Did you know that true bilingualism is impossible?

Published on 04/10/2017

Anyone who works with two or more languages dreams of being bilingual. In certain countries, this term means that a person can speak two languages, without taking into account their level of proficiency.

According to the Cambridge dictionary, the term bilingual refers to a person who is able to use two languages equally well. However, it may often be considered that a bilingual person is someone who has native language skills in two languages.

Certain parameters can be used to help us to determine whether a person is bilingual or not, based on this particular perspective. Accent would be the first criterion to take into account. Although a person’s accent is influenced by the specific region or area where they are from, incorrect pronunciation, strange intonation or a distinctive melody contour are usually signs of a foreign accent. It is fairly easy to identify a Chinese person speaking in English, taking into account that Chinese is hugely different to English, being a language in which tones play an essential role in the meaning of words. The fact of the matter is that, in the majority of cases, speaking with a correct accent is related to the young age at which a person first had contact with a language. Therefore, the children of immigrants whose parents have always spoken their native language at home do not have a distinctive pronunciation. However, nor can they be considered bilingual, as we will examine below. Their linguistic competence is often much more limited than that of a native.

Perfect bilingualism is just an illusion

A bilingual person should be able to communicate in two languages, whether through reading or oral expression and comprehension, in a wide range of different situations. The variety of situations in which we have to interact makes it difficult and even impossible to have identical knowledge of two different languages.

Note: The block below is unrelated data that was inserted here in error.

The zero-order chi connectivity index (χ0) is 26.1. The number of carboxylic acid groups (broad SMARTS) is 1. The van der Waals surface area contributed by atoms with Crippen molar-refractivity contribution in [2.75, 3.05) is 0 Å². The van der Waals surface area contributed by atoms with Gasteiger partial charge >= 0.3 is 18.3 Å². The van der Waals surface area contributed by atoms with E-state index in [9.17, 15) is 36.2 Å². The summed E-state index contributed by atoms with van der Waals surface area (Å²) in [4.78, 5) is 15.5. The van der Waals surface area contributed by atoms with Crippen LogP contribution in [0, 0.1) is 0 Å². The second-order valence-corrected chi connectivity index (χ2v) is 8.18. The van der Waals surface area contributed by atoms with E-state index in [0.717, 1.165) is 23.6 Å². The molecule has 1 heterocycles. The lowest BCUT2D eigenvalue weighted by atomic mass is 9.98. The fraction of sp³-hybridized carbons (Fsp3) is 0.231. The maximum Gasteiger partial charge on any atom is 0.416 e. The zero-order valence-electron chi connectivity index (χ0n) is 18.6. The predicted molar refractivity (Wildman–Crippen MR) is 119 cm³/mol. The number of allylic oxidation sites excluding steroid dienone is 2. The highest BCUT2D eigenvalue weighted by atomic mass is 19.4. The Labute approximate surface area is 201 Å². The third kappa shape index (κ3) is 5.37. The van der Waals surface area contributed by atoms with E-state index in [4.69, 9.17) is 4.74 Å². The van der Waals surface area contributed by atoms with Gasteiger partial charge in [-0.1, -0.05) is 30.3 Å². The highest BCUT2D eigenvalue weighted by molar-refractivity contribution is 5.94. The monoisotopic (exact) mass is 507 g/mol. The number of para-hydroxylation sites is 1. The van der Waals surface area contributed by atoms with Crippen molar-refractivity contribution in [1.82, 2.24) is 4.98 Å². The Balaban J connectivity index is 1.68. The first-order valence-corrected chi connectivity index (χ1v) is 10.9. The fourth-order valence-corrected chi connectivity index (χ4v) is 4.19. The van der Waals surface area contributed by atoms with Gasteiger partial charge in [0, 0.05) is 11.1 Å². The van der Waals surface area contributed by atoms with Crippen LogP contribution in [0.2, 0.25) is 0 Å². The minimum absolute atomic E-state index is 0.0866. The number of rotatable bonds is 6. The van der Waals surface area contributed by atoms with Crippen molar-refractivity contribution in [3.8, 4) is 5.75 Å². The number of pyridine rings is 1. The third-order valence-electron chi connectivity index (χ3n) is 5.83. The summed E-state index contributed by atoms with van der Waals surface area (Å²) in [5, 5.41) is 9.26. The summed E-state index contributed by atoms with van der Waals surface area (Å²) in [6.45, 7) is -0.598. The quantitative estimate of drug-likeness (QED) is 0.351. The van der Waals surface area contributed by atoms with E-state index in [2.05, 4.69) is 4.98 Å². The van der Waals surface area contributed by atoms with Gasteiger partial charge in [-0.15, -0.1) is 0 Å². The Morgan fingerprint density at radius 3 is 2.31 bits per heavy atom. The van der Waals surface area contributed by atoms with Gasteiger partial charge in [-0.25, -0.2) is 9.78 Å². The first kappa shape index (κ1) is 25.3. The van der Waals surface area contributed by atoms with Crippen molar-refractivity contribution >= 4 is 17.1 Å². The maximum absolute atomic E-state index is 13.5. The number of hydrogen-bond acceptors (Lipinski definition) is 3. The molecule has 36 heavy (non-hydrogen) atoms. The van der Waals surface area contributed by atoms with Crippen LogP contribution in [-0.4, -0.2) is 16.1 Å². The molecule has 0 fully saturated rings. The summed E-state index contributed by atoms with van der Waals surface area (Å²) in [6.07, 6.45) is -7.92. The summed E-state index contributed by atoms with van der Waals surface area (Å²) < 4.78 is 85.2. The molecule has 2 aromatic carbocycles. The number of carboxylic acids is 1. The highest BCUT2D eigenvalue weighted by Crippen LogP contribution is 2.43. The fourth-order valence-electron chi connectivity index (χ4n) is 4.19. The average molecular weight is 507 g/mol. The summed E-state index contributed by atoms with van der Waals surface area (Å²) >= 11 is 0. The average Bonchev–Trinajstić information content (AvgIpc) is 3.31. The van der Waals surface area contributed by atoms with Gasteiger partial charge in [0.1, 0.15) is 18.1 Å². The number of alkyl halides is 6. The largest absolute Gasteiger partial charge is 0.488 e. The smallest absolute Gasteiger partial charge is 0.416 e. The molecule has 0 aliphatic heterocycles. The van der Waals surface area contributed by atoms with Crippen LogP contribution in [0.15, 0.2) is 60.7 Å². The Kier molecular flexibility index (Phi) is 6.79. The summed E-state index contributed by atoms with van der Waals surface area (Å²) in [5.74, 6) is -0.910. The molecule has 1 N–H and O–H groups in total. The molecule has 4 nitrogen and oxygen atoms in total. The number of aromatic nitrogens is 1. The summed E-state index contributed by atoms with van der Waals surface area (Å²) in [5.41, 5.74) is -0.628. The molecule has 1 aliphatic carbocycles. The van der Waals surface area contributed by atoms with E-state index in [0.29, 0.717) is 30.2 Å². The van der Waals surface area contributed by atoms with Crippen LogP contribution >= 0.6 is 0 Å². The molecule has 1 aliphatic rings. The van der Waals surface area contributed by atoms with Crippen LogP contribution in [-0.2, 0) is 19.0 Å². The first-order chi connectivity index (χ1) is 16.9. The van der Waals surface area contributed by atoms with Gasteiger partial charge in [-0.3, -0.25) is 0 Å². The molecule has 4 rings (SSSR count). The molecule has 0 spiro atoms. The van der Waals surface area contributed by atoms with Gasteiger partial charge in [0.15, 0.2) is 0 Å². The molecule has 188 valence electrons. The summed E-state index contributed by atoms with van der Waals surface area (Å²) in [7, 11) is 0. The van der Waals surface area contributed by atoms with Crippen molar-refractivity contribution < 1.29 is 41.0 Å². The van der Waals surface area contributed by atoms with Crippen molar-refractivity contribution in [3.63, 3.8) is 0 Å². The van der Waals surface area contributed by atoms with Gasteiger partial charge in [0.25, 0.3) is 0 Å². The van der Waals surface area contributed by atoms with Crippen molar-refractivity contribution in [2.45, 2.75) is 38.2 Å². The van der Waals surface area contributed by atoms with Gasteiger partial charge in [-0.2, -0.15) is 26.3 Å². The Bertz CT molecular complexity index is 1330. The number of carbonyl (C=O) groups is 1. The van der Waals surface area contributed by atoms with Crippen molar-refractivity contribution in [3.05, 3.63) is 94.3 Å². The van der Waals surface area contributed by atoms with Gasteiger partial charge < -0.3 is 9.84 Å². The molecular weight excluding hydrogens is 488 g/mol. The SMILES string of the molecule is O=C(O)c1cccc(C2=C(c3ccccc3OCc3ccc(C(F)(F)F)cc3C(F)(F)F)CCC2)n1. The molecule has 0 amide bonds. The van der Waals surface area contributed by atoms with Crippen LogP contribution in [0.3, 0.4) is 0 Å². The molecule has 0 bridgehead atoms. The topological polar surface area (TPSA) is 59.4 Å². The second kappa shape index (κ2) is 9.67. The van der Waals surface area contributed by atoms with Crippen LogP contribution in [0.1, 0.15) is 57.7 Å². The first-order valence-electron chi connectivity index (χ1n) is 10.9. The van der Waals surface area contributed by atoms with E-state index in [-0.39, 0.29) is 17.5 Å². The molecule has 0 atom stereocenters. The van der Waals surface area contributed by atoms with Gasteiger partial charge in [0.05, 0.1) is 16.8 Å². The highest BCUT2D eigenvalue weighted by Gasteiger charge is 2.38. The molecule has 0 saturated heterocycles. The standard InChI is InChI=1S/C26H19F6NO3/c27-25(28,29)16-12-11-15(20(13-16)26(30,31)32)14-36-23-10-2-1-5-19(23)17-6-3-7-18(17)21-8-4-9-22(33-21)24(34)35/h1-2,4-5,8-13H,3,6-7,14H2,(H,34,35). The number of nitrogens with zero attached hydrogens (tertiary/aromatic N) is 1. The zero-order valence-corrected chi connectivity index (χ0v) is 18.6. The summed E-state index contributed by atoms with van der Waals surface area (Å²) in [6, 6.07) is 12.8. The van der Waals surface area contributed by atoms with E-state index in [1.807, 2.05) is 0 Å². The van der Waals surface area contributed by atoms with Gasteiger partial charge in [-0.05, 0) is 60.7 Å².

For example, let us examine the case of a child of English parents who have moved to France, Germany or Spain. The child would hear English at home, but would pursue primary education in the language of the destination country. He or she would therefore be able to maintain a conversation within a family or day-to-day setting, with an authentic native accent, all with a colloquial or informal register. However, their vocabulary in the working or academic field would have been learnt solely in French, German or Spanish. Therefore, it would be difficult for the person to take part in a conversation in English about politics, technology or science, due to a lack of vocabulary in these fields.

By contrast, in the case of a French, German or English person who has academic knowledge after having studied English at university, their linguistic register world have very different contextual and linguistic variables. Their mode of expression would be more formal and specialised, but they would lack oral fluency, all of the resources related to informal conversation and references from popular culture. Furthermore, their accent would no doubt give away their native language.

It is estimated that an average English speaker uses around 10% of all of the words that actually exist in the language. If it were only a matter of word volume, learning several languages and becoming bilingual would not be so difficult. We can therefore conclude that learning all of the different social and cultural concepts necessary to understand the connotations of the language, mastering spoken and written linguistic registers and acquiring a correct pronunciation in two languages is a never-ending task.

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Josh Gambin

Josh Gambin holds a 5-year degree in Biology from the University of Valencia (Spain) and a 4-year degree in Translation and Interpreting from the University of Granada (Spain). He has worked as a freelance translator, in-house translator, desktop publisher and project manager. From 2002, he is a founding member of AbroadLlink and currently works as Marketing and Sales Manager.

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